In more recent work, I’ve tried to base the narrative on elements that seem common to many paranormal experiences, including aspects of them that seem to defy the laws of physical reality as we accept them. UFO contactee stories often involve people being levitated for example. Often these events or experiences seem to occur in remote or out-of-the-way locations and so I usually have a rural or desolate sort of setting. It seems that reactions to these experiences are somewhere between awe and terror, maybe a kind of stupefied wonderment, and I try to depict some of these feelings or reactions with the characters in my paintings.

I really like your description of the characters in my paintings: that they “collectively exist in a timeless, paranormal universe.” Actually I’m convinced that we all exist in a paranormal universe, but are unaware of it most of the time. A renowned physicist observed that our five senses filter out far more information than they let in. There’s a lot happening all around us that we are normally completely unaware of. For example, there are theories such as that of parallel universes, where multiple universes co-exist, possibly within the same physical space but on differing wavelengths or vibrational levels so that they would ordinarily not impinge on one another. But leaks or breaks could occur and this would account for a lot of otherwise puzzling phenomena.

In the artist statement that I currently use, I state the following: My paintings depict encounters between the everyday world of human existence and that of the numinous or spiritual world that intersects with it.


View of Hudson River Valley with Figure and Paranormal Activity

OKC: How might, if at all, your Italian American background influence your ideas or even the physical execution of a painting? Have you ever drawn from Italian American family stories or Southern Italian folklore for inspiration or guidance?

AL: In terms of the physical execution of a painting and just the way that a painting “feels,” I think that genetics is definitely a factor to consider. I think that in my case it has more to do with the movement within and the basic geometry of the composition, as opposed to the method used to construct a painting. There was a definite tradition in the South, particularly during the Baroque period, of a bravura approach to executing a painting. This was in marked contrast to the step-by-step, carefully constructed paintings, more typical of Northern painters. There were a number of reasons for this, both cultural factors and issues having to do with the availability of materials. While I find the paintings of this era tremendously appealing, I have not always emulated this method used to realize them and have sometimes relied on a more process-oriented, constructed approach.

It would be hard not to be influenced by the Southern Italian heritage! I think the aspects of it that have had the most impact on my work have been folklore about the early saints and the miraculous events of their lives, and the old stories from classical mythology, many of which took place in Sicily. Some of these accounts read like modern-day encounters with occupants of UFOs.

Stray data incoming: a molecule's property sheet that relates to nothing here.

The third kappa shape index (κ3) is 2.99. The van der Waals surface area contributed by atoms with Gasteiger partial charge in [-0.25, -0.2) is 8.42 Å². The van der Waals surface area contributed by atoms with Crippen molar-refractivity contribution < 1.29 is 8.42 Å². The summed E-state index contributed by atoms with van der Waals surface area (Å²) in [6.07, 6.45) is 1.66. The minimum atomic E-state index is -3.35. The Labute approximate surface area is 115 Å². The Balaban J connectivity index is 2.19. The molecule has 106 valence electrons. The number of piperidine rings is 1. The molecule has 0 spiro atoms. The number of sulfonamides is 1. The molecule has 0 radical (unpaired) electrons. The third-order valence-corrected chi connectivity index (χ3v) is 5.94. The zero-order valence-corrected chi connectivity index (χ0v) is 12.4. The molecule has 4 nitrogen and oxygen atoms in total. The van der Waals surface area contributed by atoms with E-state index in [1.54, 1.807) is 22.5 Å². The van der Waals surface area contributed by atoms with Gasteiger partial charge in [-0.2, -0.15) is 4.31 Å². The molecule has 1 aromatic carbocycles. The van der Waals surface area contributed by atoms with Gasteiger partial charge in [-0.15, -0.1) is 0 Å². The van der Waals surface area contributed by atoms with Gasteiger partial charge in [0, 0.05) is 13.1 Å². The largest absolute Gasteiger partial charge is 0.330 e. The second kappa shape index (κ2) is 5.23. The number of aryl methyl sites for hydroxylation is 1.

This is something I’ve tussled with internally. At times I have paid a certain amount of homage to earlier painters from Southern Italy, primarily Naples, and Spain. These are two areas that have had a tremendous mutual impact during certain periods of history. I have also looked into traditional folklore and the mythology of the region and have tried to work some of this into my paintings, but I also find this hard to do because it tends to remove or distance the viewer from the contemporary experience. It’s like putting a kind of conceptual frame around the images, or viewing through a filter. As I’ve mentioned, there are many parallels between the earlier and the contemporary accounts but there are a lot of differences too, so I have really had to think how far I wanted to remove or historicize the experience for the viewer.

While on the topics of Southern Italy and the paranormal, I read an interesting excerpt from a book written by a prominent early 20th Century folklorist, Evans-Wentz. He stated that after many years research he came to the conclusion that there were a number of sacred sites throughout Europe that were being held in trust for what he termed a future “time of wonders.” He felt that the stories of supernatural or magical beings found throughout European folklore, called by many different names, were actually guardians of these sites. He claimed that Campania was one of these regions. If he was correct then it’s not surprising that so many events of a paranormal and even miraculous nature are said to have taken place there, from the early Greek mythology all the way to the present time.


Portrait of Kara in Landscape with Celestial Phenomena